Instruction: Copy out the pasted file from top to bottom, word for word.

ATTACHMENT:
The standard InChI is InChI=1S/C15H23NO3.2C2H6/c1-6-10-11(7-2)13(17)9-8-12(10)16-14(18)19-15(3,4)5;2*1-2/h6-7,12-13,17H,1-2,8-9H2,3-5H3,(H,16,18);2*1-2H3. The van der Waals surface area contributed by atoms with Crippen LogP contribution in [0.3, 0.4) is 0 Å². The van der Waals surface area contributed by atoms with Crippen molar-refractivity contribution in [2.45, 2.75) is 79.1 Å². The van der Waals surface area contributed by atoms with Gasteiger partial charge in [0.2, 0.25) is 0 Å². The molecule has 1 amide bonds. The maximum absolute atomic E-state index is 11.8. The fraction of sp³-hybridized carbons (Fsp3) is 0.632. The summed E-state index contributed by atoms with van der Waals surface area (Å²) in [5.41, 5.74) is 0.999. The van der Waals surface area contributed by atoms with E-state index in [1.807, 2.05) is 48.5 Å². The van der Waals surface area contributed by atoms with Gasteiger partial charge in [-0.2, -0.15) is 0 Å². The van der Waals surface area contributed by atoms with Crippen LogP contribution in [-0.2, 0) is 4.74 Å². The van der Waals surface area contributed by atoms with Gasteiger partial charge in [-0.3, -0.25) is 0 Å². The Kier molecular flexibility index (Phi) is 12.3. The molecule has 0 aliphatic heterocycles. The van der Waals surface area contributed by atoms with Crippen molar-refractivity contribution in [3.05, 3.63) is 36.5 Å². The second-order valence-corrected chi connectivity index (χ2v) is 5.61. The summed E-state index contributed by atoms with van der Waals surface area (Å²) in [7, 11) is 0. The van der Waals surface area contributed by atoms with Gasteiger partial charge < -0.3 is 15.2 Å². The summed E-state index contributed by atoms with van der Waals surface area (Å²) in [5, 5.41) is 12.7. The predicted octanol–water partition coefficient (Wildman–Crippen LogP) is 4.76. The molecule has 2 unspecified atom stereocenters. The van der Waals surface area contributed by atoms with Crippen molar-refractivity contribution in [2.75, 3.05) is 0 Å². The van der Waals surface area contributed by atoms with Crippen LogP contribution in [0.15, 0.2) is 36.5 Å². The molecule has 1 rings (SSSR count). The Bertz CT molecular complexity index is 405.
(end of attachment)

The standard InChI is InChI=1S/C15H23NO3.2C2H6/c1-6-10-11(7-2)13(17)9-8-12(10)16-14(18)19-15(3,4)5;2*1-2/h6-7,12-13,17H,1-2,8-9H2,3-5H3,(H,16,18);2*1-2H3. The van der Waals surface area contributed by atoms with Crippen LogP contribution in [0.3, 0.4) is 0 Å². The van der Waals surface area contributed by atoms with Crippen molar-refractivity contribution in [2.45, 2.75) is 79.1 Å². The van der Waals surface area contributed by atoms with Gasteiger partial charge in [0.2, 0.25) is 0 Å². The molecule has 1 amide bonds. The maximum absolute atomic E-state index is 11.8. The fraction of sp³-hybridized carbons (Fsp3) is 0.632. The summed E-state index contributed by atoms with van der Waals surface area (Å²) in [5.41, 5.74) is 0.999. The van der Waals surface area contributed by atoms with E-state index in [1.807, 2.05) is 48.5 Å². The van der Waals surface area contributed by atoms with Gasteiger partial charge in [-0.2, -0.15) is 0 Å². The van der Waals surface area contributed by atoms with Crippen LogP contribution in [-0.2, 0) is 4.74 Å². The van der Waals surface area contributed by atoms with Gasteiger partial charge in [-0.3, -0.25) is 0 Å². The Kier molecular flexibility index (Phi) is 12.3. The molecule has 0 aliphatic heterocycles. The van der Waals surface area contributed by atoms with Crippen molar-refractivity contribution in [3.05, 3.63) is 36.5 Å². The second-order valence-corrected chi connectivity index (χ2v) is 5.61. The summed E-state index contributed by atoms with van der Waals surface area (Å²) in [7, 11) is 0. The van der Waals surface area contributed by atoms with Gasteiger partial charge < -0.3 is 15.2 Å². The summed E-state index contributed by atoms with van der Waals surface area (Å²) in [5, 5.41) is 12.7. The predicted octanol–water partition coefficient (Wildman–Crippen LogP) is 4.76. The molecule has 2 unspecified atom stereocenters. The van der Waals surface area contributed by atoms with Crippen molar-refractivity contribution in [2.75, 3.05) is 0 Å². The van der Waals surface area contributed by atoms with Crippen LogP contribution in [0.15, 0.2) is 36.5 Å². The molecule has 1 rings (SSSR count). The Bertz CT molecular complexity index is 405.